A popular Polish comedian, Drozda, visited America in the 80's. When he returned to Poland he shared some of what he had learned about that admired and idealized country and its citizens in his comedy acts. For example, he explained that Americans are very stupid: they go to the store and pay for light bulbs when every single elevator had light bulbs in it!
This is quite hilarious because of how true it is. In Poland most elevators simply didn't have light bulbs in them. If they did, they were encased in a little cage to try to keep people from stealing them.
For the same reason, to this day, in many public bathrooms the toilet paper sits outside the stalls next to the woman you pay for the privilege of using the toilet. You take as much as you think you'll need and the rest stays under the watchful eye of the bathroom lady; because why on earth would they leave it in the stalls where anybody could (and anybody did) just stick it in their coat and walk away? (this restroom set up is much less commonly seen than when we first came to Poland 10 years ago, mostly only in old train and bus stations and farmers' markets etc., and all gas stations have better bathrooms than in American gas stations.)
If you grew up during communism you would have a very different mentality than you do currently. Take what you can get whenever and however you can get it. That may be stretching it a little, but not much.
Greg's parents came to visit a few months ago and brought a nice paper coffee bag. I assumed it had their coffee in it and was surprised when they left it behind. I then found out that it was full of home dried mushrooms they had brought for us (they spend hours every week in the forest in the fall collecting mushrooms in a wicker basket, just as you imagine Europeans would). But there was something about that bag. . .
The writing on it was all in English and seemed so familiar. Then I remembered where I'd seen it before. When my in-laws came to visit us in Provo 12 years ago they did a lot of things I did not understand. One of these was this: when we went shopping they were excited to see a selection of coffee and a grinder where you could choose, grind and bag your own coffee. They ground some and put the bag in the cart and then. . . picked up a stack of the empty paper bags and put them in my mother-in-law's purse.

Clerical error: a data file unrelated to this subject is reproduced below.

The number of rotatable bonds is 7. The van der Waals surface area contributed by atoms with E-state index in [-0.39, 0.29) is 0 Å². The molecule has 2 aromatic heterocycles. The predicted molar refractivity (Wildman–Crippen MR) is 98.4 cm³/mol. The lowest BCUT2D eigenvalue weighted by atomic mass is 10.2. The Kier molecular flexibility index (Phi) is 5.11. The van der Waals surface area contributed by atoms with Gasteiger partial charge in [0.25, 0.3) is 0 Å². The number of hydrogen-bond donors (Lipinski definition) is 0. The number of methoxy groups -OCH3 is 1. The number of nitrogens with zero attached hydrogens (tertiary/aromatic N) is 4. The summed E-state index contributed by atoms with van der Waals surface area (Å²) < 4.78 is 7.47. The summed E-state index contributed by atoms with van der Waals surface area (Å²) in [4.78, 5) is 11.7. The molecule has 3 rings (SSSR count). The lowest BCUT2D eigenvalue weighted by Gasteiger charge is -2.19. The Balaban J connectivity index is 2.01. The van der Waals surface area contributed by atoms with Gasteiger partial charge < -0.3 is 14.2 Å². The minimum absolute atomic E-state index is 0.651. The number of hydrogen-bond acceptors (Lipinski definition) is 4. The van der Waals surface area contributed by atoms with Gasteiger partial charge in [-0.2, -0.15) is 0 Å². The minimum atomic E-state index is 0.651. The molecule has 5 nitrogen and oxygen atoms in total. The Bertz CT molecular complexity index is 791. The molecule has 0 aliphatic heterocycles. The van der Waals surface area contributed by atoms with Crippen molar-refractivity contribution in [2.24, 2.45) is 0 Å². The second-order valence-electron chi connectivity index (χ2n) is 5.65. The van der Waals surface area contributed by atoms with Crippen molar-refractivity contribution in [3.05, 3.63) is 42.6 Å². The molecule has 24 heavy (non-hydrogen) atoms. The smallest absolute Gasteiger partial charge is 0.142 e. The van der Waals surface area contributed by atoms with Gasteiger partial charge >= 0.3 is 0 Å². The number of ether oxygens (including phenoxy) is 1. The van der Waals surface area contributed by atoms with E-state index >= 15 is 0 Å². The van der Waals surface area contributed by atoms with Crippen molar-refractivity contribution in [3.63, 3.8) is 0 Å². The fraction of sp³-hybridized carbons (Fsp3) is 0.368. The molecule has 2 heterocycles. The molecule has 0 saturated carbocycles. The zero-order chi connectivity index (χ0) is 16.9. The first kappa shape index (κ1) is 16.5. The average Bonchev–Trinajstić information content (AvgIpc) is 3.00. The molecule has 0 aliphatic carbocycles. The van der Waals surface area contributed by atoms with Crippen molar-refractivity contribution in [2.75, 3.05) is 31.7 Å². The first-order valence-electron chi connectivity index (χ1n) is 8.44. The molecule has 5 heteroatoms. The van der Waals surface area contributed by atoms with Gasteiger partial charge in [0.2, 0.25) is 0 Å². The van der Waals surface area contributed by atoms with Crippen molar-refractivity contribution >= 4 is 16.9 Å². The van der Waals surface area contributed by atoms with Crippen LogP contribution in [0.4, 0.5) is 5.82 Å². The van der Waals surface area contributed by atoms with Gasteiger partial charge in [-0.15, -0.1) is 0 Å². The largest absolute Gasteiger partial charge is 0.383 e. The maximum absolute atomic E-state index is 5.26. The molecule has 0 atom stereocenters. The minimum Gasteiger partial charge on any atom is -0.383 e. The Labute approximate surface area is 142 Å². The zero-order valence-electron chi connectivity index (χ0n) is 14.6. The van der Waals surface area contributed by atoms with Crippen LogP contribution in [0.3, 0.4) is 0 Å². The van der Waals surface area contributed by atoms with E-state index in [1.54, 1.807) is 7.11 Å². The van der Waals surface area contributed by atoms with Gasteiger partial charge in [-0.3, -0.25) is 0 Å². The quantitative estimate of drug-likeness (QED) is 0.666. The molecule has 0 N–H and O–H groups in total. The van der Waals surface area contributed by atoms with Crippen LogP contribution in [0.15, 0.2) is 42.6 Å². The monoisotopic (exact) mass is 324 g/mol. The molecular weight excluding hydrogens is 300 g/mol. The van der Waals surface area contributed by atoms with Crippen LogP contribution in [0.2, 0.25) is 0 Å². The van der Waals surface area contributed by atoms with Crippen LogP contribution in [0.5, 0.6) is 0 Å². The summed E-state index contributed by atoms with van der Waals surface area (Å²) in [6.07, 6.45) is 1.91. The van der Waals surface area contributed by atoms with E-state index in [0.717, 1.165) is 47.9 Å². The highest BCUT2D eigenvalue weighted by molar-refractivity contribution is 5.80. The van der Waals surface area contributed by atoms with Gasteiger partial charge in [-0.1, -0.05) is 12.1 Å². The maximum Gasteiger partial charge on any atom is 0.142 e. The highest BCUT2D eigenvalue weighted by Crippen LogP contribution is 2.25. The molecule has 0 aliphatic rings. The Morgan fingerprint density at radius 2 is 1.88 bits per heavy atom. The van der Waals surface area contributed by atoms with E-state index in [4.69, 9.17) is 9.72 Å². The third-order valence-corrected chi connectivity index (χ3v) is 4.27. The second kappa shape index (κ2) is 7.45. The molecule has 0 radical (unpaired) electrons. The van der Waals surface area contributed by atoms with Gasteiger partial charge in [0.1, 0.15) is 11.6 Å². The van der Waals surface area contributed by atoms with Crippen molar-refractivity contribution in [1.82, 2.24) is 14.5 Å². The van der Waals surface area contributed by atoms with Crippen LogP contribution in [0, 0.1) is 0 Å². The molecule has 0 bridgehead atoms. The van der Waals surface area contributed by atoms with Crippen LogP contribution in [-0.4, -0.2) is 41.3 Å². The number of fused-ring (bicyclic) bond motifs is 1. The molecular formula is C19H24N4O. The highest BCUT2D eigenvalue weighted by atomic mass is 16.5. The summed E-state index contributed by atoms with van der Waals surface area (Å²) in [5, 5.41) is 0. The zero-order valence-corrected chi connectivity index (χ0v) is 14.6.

That was 12 years ago and here sat one of those bags on my window sill. Craziness, I tell you. At the time I was a little shocked. To tell the truth, Greg isn't all that excited about me sharing this story but really, I totally get it now. They were free, right? There was no sign saying not to take them or anything. And they would definitely come in handy, so why not take some? (And come in handy they did, as illustrated above.)
There is nothing embarrassing about it, really. When you spend decades in survival mode you just do things like that. As a matter of fact, it was this same mentality that brought Greg the best blessing he's ever enjoyed.
The independent, hitchhiking 18 year old Greg and his best friend were in Vienna in the city square. There they met two missionaries, one of whom happened to be Polish, who were offering a free book. A free book. For free. Did they want one? Of course they wanted one!! Greg and Kuba gave their contact information so missionaries in Poland could get in touch with them when they returned home, and then the missionaries asked if they had any friends that might want one of these free books, too. Greg couldn't think of anyone who wouldn't want a free book so he gave them the names and numbers of every friend and acquaintance he had on hand.
We all know how that ended. Not only was Greg's life completely transformed, but so was the life of a girl he hardly knew at the time (but had her info with him), who is now the head of the translation team for the church in Poland.
So although the system caused people to put themselves before others and take what wasn't theirs (because they almost had to), it also created a curiosity and well, not greed, certainly, but awareness of what is around to be had that had some amazing effects. What's a few "stolen" paper bags when compared with a life and generations to follow blessed for eternity?